In spite of the good outcome of cochlear implantation in different syndromic patients, in general,[8],[9],[10] BS patients usually do not achieve excellent postimplantation results.[11] The comparatively poor outcome can be explained by the late implantation of cochlear devices and the various comorbidities that necessitate the frequent hospitalization of such patients. Patients with BS Type IV generally achieve a mean CAP score of 4–6 even with early implantation of a device, as early as 1.4 years.[12]

Our patient achieved dramatic improvement after undergoing cochlear implantation despite his health condition and his frequent hospitalization. The commitment shown by his family toward the aural rehabilitation program and subsequent mapping sessions, the encouraging IQ score of the child along with his high degree of cognitive ability can all be considered as being valid factors that contributed toward the sound progress that the patient has achieved.

Cochlear implantation in BS Type III has not been previously reported. This procedure should be considered for BS patients with bilateral sensory neural deafness and good IQ levels who are currently not benefiting from the hearing aid. Moreover, there is a need for further investigations on the possibility of association of BS Type III with bilateral sensory neural hearing loss.

Declaration of patient consent

The authors certify that they have obtained all appropriate patient consent forms. In the form the patient(s) has/have given his/her/their consent for his/her/their images and other clinical information to be reported in the journal. The patients understand that their names and initials will not be published and due efforts will be made to conceal their identity, but anonymity cannot be guaranteed.

Financial support and sponsorship

Nil.

Conflicts of interest

There are no conflicts of interest.



 
  References Top

1.
Bhamkar RP, Gajendragadkar A. Antenatal bartter's syndrome with sensorineural deafness. Indian J Nephrol 2009;19:23-6.  Back to cited text no. 1
[PUBMED]  [Full text]  
2.
Rodríguez-Soriano J. Bartter and related syndromes: The puzzle is almost solved. Pediatr Nephrol 1998;12:315-27.  Back to cited text no. 2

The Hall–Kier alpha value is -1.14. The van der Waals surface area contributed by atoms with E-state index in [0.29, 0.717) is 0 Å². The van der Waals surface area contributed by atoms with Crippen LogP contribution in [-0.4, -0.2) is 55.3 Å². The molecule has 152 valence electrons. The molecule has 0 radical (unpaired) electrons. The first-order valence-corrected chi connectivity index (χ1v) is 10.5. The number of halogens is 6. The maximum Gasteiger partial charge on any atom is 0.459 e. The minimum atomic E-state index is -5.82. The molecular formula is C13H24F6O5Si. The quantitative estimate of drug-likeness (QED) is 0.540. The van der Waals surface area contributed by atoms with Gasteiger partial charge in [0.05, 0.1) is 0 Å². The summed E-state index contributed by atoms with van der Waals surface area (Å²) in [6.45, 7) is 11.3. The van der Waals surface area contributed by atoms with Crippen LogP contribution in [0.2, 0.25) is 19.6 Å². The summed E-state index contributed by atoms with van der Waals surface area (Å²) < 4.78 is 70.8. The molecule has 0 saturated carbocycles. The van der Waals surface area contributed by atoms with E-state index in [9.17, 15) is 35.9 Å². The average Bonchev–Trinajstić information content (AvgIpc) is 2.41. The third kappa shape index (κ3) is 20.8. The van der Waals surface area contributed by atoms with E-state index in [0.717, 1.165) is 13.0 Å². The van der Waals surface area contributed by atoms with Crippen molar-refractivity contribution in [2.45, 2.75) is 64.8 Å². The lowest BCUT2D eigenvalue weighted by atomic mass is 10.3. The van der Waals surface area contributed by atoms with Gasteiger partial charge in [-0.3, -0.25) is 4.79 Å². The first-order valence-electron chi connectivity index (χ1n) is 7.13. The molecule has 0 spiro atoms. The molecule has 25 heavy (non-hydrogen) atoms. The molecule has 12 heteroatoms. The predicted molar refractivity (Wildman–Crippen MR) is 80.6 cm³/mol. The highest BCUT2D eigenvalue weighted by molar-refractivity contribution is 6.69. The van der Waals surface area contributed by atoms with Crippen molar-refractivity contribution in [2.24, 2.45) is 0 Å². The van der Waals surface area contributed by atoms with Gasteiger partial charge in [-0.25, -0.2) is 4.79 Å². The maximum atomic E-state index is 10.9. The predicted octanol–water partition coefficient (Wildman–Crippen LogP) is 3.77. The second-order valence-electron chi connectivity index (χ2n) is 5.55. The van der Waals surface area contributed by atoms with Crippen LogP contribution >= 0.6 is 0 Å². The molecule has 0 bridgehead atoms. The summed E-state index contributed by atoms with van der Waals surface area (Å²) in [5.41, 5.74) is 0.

3.
Fremont OT, Chan JC. Understanding bartter syndrome and gitelman syndrome. World J Pediatr 2012;8:25-30.  Back to cited text no. 3
    
4.
Robitaille P, Merouani A, He N, Pei Y. Bartter syndrome in two sisters with a novel mutation of the CLCNKB gene, one with deafness. Eur J Pediatr 2011;170:1209-11.  Back to cited text no. 4
    
5.
Aksoy OY, Cayci FS, Ceylaner S, Tokgoz SA, Kaplan G, Bayrakci US. Hypokalemia and hearing loss in a 3-year-old boy: Questions. Pediatr Nephrol 2020;35:615.  Back to cited text no. 5
    
6.
Lee HS, Cheong HI, Ki CS. A case of antenatal Bartter syndrome with sensorineural deafness. J Pediatr Endocrinol Metab 2010;23:1077-81.  Back to cited text no. 6
    
7.
Estévez R, Boettger T, Stein V, Birkenhäger R, Otto E, Hildebrandt F, et al. Barttin is a Cl- channel beta-subunit crucial for renal Cl- reabsorption and inner ear K+ secretion. Nature 2001;414:558-61.  Back to cited text no. 7
    
8.
Alzhrani F, Alhussini R, Hudeib R, Alkaff T, Islam T, Alsanosi A. The outcome of cochlear implantation among children with genetic syndromes. Eur Arch Otorhinolaryngol 2018;275:365-9.  Back to cited text no. 8
    
9.
Nabekura T, Nagano Y, Matsuda K, Tono T. A case of cochlear implantation in a patient with epstein syndrome. Auris Nasus Larynx 2015;42:160-2.  Back to cited text no. 9
    
10.
Stähr K, Kuechler A, Gencik M, Arnolds J, Dendy M, Lang S, et al. Cochlear implantation in siblings with refsum's disease. Ann Otol Rhinol Laryngol 2017;126:611-4.  Back to cited text no. 10
    
11.
Broomfield SJ, Bruce IA, Henderson L, Ramsden RT, Green KM. Cochlear implantation in children with syndromic deafness. Int J Pediatr Otorhinolaryngol 2013;77:1312-6.  Back to cited text no. 11
    
12.
Kontorinis G, Giesemann AM, Iliodromiti Z, Weidemann J, Aljeraisi T, Schwab B. Treating hearing loss in patients with infantile Bartter syndrome. Laryngoscope 2012;122:2524-8.  Back to cited text no. 12